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LargeCrown 8vo, cloth, 7s.
Voir tout. Henry Louis Mencken. Le Guignon Baudelaire Charles Baudelaire. Jusserand This eBook is for the use of anyone anywhere at no cost and with almost no restrictions whatsoever.
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You may copy it, give it away or re-use it under the terms of the Project Gutenberg License included with this eBook or online at www. For a complete list, please see the bottom of this document. Large Crown 8vo, cloth, 7s. Photogravure Frontispiece and 4 other Full-page Illustrations. With a Heliogravure Frontispiece and Twenty-three other Engravings.
Demy 8vo, cloth, gilt top, 12s. Jusserand has once more made English literature his debtor by his admirable monograph on Piers Plowman It is a masterly contribution to the history of our literature, inspired by rare delicacy of critical appreciation. Demy 8vo, cloth, 12s. London: T. Reprinted November, Reprinted March, A compressed account of the subject, amounting to scarcely more than a hundred pages of the present volume, was therefore deemed sufficient to satisfy such craving as there was for information concerning Nash, Greene, Lodge, and the more important among their peers.
According to the publishers of the book this estimate was not fallacious, and there were no complaints of omission. When the honour of a translation was proposed for the small volume, it appeared that a more thoroughaccount of the distant forefathers of the novelists of to-day would perhaps be acceptable in England; for here the question was of countrymen and ancestors.
The work was for this reason entirely remodelled and rewritten in order to furnish fuller particulars on our authors' lives and works, and to extract from their darksome place of retirement such forgotten heroes as Zelauto, Sorares, Parismus, who had, some of them, once upon a time, been known to fame, and had played their part in the toilsome task of bringing the modern English novel to shape. In writing of Shakespeare's contemporaries, care has been taken to enable the reader to judge them on their own merits. With this view an effort has been made to illustrate their spirit by what was best in their books, and not necessarily what would recall the master-dramatist's works, and would expose them to the extreme danger of being dwarfed by him beyond desert, and of fading away in his light as moths in the sunshine.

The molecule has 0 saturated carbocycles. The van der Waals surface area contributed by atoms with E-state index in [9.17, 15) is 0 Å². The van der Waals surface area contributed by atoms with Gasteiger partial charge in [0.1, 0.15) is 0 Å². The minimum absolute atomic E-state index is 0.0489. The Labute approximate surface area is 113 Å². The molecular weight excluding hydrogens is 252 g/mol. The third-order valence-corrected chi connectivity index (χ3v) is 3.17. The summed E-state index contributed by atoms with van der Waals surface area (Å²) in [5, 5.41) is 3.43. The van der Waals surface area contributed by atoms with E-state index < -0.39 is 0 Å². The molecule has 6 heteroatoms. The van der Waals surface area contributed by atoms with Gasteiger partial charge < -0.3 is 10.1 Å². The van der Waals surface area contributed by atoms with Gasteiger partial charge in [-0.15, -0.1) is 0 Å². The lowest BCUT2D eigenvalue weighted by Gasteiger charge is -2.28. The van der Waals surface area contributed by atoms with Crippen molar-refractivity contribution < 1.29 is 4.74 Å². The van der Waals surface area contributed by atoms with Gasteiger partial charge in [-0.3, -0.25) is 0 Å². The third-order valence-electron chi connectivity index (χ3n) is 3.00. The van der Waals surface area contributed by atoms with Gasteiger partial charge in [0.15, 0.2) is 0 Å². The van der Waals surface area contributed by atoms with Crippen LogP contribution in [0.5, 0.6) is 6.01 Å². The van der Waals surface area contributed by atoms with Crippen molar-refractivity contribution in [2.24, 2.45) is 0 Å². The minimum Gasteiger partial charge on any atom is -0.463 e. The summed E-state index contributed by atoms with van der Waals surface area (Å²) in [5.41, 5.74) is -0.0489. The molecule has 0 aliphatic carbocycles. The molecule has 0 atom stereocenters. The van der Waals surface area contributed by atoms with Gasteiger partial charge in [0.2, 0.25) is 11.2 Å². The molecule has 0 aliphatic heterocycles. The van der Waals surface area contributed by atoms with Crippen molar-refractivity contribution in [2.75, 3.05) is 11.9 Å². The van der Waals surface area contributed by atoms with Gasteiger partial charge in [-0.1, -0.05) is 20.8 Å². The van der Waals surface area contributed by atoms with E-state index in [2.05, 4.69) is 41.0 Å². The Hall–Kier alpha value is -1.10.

Considered from this standpoint, they will not, however, cease to offer some degree of interest to the Shakespearean student, for this process makes us aware not merely of what materials Shakespeare happened to use, but from what stores he chose them. On this account such works as Greene's tales of real life have been studied at some length, and a chapter has been devoted to Nash, who, high as he stands among the older novelists, has been allowed to pass unnoticed as a tale writer by all historians of fiction.
If, therefore, a large use has been made of the publications of learned societies devoted to the study of Shakespeare, liberal recourse also has been had to the depositories of oldoriginal pamphlets, to the Bodleian library especially, where, surprising as it may be in this age of reprints, single copies of early novels, not to be met anywhere else, are even now to be found. Some other writings of the same kind, even less known, such as "Zelinda," a very witty parody of a romantic tale by Voiture, the "Adventures of Covent Garden," illustrative of the novel and the drama in the seventeenth century, were found in the primitive and only issue nearer at hand, in that matchless granary of knowledge, whose name no student can pronounce without a feeling of awe, because it is so noble, and of gratitude, because it is so generously administered, the British Museum.